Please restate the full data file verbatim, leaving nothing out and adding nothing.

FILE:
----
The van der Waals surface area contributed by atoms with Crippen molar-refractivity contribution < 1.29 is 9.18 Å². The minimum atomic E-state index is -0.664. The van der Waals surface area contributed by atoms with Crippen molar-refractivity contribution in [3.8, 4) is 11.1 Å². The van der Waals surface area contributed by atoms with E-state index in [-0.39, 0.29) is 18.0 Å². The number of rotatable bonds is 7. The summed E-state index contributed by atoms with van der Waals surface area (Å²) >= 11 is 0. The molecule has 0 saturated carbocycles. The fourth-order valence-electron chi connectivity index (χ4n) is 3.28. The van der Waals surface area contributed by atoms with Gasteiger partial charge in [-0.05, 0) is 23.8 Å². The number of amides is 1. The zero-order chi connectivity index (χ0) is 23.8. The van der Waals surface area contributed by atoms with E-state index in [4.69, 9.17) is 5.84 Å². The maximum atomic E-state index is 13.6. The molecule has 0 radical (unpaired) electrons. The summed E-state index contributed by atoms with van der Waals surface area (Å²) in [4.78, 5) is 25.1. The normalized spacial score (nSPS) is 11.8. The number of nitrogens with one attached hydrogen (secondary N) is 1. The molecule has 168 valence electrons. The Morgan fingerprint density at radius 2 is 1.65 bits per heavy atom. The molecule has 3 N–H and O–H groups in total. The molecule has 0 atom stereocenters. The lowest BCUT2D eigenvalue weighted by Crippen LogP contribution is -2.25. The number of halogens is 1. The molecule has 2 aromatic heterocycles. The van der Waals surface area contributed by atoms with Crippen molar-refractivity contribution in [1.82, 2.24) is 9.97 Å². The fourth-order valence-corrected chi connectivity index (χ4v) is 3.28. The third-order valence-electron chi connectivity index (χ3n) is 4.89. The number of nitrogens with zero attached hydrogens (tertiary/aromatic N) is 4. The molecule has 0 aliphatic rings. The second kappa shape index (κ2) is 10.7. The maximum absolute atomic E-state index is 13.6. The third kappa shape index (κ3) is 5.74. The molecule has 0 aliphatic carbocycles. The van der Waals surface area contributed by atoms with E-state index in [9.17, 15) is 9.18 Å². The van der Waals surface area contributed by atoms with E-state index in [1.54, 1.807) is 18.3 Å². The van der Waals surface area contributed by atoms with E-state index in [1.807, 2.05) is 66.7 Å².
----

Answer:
The van der Waals surface area contributed by atoms with Crippen molar-refractivity contribution < 1.29 is 9.18 Å². The minimum atomic E-state index is -0.664. The van der Waals surface area contributed by atoms with Crippen molar-refractivity contribution in [3.8, 4) is 11.1 Å². The van der Waals surface area contributed by atoms with E-state index in [-0.39, 0.29) is 18.0 Å². The number of rotatable bonds is 7. The summed E-state index contributed by atoms with van der Waals surface area (Å²) >= 11 is 0. The molecule has 0 saturated carbocycles. The fourth-order valence-electron chi connectivity index (χ4n) is 3.28. The van der Waals surface area contributed by atoms with Gasteiger partial charge in [-0.05, 0) is 23.8 Å². The number of amides is 1. The zero-order chi connectivity index (χ0) is 23.8. The van der Waals surface area contributed by atoms with E-state index in [4.69, 9.17) is 5.84 Å². The maximum atomic E-state index is 13.6. The molecule has 0 radical (unpaired) electrons. The summed E-state index contributed by atoms with van der Waals surface area (Å²) in [4.78, 5) is 25.1. The normalized spacial score (nSPS) is 11.8. The number of nitrogens with one attached hydrogen (secondary N) is 1. The molecule has 168 valence electrons. The Morgan fingerprint density at radius 2 is 1.65 bits per heavy atom. The molecule has 3 N–H and O–H groups in total. The molecule has 0 atom stereocenters. The lowest BCUT2D eigenvalue weighted by Crippen LogP contribution is -2.25. The number of halogens is 1. The molecule has 2 aromatic heterocycles. The van der Waals surface area contributed by atoms with Crippen molar-refractivity contribution in [1.82, 2.24) is 9.97 Å². The fourth-order valence-corrected chi connectivity index (χ4v) is 3.28. The third-order valence-electron chi connectivity index (χ3n) is 4.89. The number of nitrogens with zero attached hydrogens (tertiary/aromatic N) is 4. The molecule has 0 aliphatic rings. The second kappa shape index (κ2) is 10.7. The maximum absolute atomic E-state index is 13.6. The third kappa shape index (κ3) is 5.74. The molecule has 0 aliphatic carbocycles. The van der Waals surface area contributed by atoms with E-state index in [9.17, 15) is 9.18 Å². The van der Waals surface area contributed by atoms with E-state index in [1.54, 1.807) is 18.3 Å². The van der Waals surface area contributed by atoms with E-state index in [1.807, 2.05) is 66.7 Å².